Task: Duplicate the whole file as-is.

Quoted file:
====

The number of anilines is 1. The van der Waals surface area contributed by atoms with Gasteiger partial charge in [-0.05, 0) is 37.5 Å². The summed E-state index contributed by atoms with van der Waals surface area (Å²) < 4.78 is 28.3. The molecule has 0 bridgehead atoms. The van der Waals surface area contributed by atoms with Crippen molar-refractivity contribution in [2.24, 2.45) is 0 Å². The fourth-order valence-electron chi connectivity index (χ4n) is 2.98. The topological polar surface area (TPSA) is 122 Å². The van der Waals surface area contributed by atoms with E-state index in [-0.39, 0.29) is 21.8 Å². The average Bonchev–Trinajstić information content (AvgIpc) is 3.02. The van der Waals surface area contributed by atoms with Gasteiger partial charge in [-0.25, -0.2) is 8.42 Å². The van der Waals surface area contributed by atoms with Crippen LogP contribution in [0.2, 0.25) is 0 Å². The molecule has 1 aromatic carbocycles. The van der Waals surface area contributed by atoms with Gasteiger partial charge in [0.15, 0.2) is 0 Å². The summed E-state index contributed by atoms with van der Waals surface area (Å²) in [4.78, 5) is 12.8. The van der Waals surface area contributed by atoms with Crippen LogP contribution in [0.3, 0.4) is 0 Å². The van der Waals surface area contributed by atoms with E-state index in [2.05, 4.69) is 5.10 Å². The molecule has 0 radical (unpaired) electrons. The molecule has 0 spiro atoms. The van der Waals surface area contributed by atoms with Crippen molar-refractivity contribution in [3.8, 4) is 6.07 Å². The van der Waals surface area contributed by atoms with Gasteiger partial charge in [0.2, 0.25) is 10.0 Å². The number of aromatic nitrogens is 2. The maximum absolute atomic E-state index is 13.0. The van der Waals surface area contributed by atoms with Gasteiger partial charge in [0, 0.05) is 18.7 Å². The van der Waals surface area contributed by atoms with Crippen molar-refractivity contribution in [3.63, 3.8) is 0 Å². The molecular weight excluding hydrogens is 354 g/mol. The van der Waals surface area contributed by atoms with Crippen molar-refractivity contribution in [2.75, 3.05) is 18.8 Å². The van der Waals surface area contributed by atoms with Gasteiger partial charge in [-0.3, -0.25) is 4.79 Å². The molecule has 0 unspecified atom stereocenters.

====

The number of anilines is 1. The van der Waals surface area contributed by atoms with Gasteiger partial charge in [-0.05, 0) is 37.5 Å². The summed E-state index contributed by atoms with van der Waals surface area (Å²) < 4.78 is 28.3. The molecule has 0 bridgehead atoms. The van der Waals surface area contributed by atoms with Crippen molar-refractivity contribution in [2.24, 2.45) is 0 Å². The fourth-order valence-electron chi connectivity index (χ4n) is 2.98. The topological polar surface area (TPSA) is 122 Å². The van der Waals surface area contributed by atoms with E-state index in [-0.39, 0.29) is 21.8 Å². The average Bonchev–Trinajstić information content (AvgIpc) is 3.02. The van der Waals surface area contributed by atoms with Gasteiger partial charge in [-0.25, -0.2) is 8.42 Å². The van der Waals surface area contributed by atoms with Crippen LogP contribution in [0.2, 0.25) is 0 Å². The molecule has 1 aromatic carbocycles. The van der Waals surface area contributed by atoms with Gasteiger partial charge in [0.15, 0.2) is 0 Å². The summed E-state index contributed by atoms with van der Waals surface area (Å²) in [4.78, 5) is 12.8. The van der Waals surface area contributed by atoms with Crippen LogP contribution in [0.3, 0.4) is 0 Å². The van der Waals surface area contributed by atoms with E-state index in [2.05, 4.69) is 5.10 Å². The molecule has 0 radical (unpaired) electrons. The molecule has 0 spiro atoms. The van der Waals surface area contributed by atoms with Crippen molar-refractivity contribution in [3.8, 4) is 6.07 Å². The van der Waals surface area contributed by atoms with Gasteiger partial charge in [0.2, 0.25) is 10.0 Å². The number of aromatic nitrogens is 2. The maximum absolute atomic E-state index is 13.0. The van der Waals surface area contributed by atoms with Gasteiger partial charge in [0, 0.05) is 18.7 Å². The van der Waals surface area contributed by atoms with Crippen molar-refractivity contribution in [3.63, 3.8) is 0 Å². The molecular weight excluding hydrogens is 354 g/mol. The van der Waals surface area contributed by atoms with Crippen molar-refractivity contribution in [2.75, 3.05) is 18.8 Å². The van der Waals surface area contributed by atoms with Gasteiger partial charge in [-0.3, -0.25) is 4.79 Å². The molecule has 0 unspecified atom stereocenters.